On Wednesday, a coalition of federal, state, and local groups announced an illegal dump in Camden will have a new life as part of Whitman Park as soon as next summer.
Until recently, the 10-acre parcel located near the Ferry Avenue PATCO station was considered the largest dumping site in the city.
The site, which is adjacent to a high school, is an eyesore — and a health hazard, said New Jersey Sen. Nilsa Cruz-Perez, D-Camden.
“I get a lot of complaints about mosquitoes,” said Cruz-Perez, who serves as director of constituent services for Camden County. “Behind us is a whole bunch of tires — that’s a nest of mosquitoes.
“And then, when the community calls because their children are going to school and there’s rats and mosquitoes in this area, it’s affecting our community,” she said.
The transformation from dump to athletic fields was the brainchild of the Camden Collaborative Initiative — and the result of four years of input from the community and the Environmental Protection Agency.
The community knows “what the problems are, but they also know what the solutions are. And what we are is just to help them along that way,” said Maria Maio-Messano of the state Department of Housing and Urban Development.
The Mount Ephraim neighborhood, adjacent to the site, received a $13.2 million grant from her agency in 2016 for redevelopment.
“What this really came down to was political will,” said Catherine McCabe, commissioner of New Jersey’s Department of Environmental Protection. Her agency pledged $1.2 million to remediate 1,000 tons of mercury-contaminated soil after demolition of the remaining buildings of the former Camden Lab facility.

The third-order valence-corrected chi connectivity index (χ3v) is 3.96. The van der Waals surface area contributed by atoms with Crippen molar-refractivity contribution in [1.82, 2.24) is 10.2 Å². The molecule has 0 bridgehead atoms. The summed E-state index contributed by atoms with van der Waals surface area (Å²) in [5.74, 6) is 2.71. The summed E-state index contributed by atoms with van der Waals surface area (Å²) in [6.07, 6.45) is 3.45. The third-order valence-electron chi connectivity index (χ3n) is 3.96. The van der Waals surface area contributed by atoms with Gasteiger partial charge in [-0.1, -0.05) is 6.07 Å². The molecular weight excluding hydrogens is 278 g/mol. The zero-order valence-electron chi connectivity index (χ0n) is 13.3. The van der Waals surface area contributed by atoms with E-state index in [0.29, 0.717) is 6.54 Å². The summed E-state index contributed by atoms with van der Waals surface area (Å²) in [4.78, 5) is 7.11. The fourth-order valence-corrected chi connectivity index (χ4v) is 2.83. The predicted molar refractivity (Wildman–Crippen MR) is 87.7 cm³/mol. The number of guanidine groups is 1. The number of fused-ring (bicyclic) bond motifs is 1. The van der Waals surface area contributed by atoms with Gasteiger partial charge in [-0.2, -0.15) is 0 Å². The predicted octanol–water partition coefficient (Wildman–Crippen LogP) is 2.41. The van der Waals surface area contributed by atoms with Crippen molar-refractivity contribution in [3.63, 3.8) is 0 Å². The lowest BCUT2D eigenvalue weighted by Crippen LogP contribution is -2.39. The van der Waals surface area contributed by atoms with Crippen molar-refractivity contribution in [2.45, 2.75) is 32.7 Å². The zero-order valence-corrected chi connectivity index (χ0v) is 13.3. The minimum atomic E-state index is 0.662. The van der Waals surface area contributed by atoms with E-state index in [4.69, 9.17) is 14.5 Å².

Also in attendance at the Wednesday ceremony announcing the redevelopment was Mayor Frank Moran, representatives of the EPA, county police, and the Camden Redevelopment Agency, all of which dedicated funds and manpower to the revitalization.
The city estimates it has removed more than 500 tons of trash from the site so far.
“At one point, there was 12 feet of trash here,” said Kris Kolluri, CEO of Cooper’s Ferry Partnership. “Industrial trash, household trash, you name it,” he said standing in the dusty parking lot of the former industrial medical facility that closed in the 1980s.
Tiffani Queensbury, a senior at Collingswood High School, says that while it took a long time for the cleanup, it’s not too late for her 5 younger siblings.
“Well, I’ve lived here for all of my life. And when I leave for college I want it so my sister, who’s 9, can be able to go to the park by herself,” she said. “And I’m happy that it’s happening now, and that I’m able to sit here and able to watch it and see it for myself.”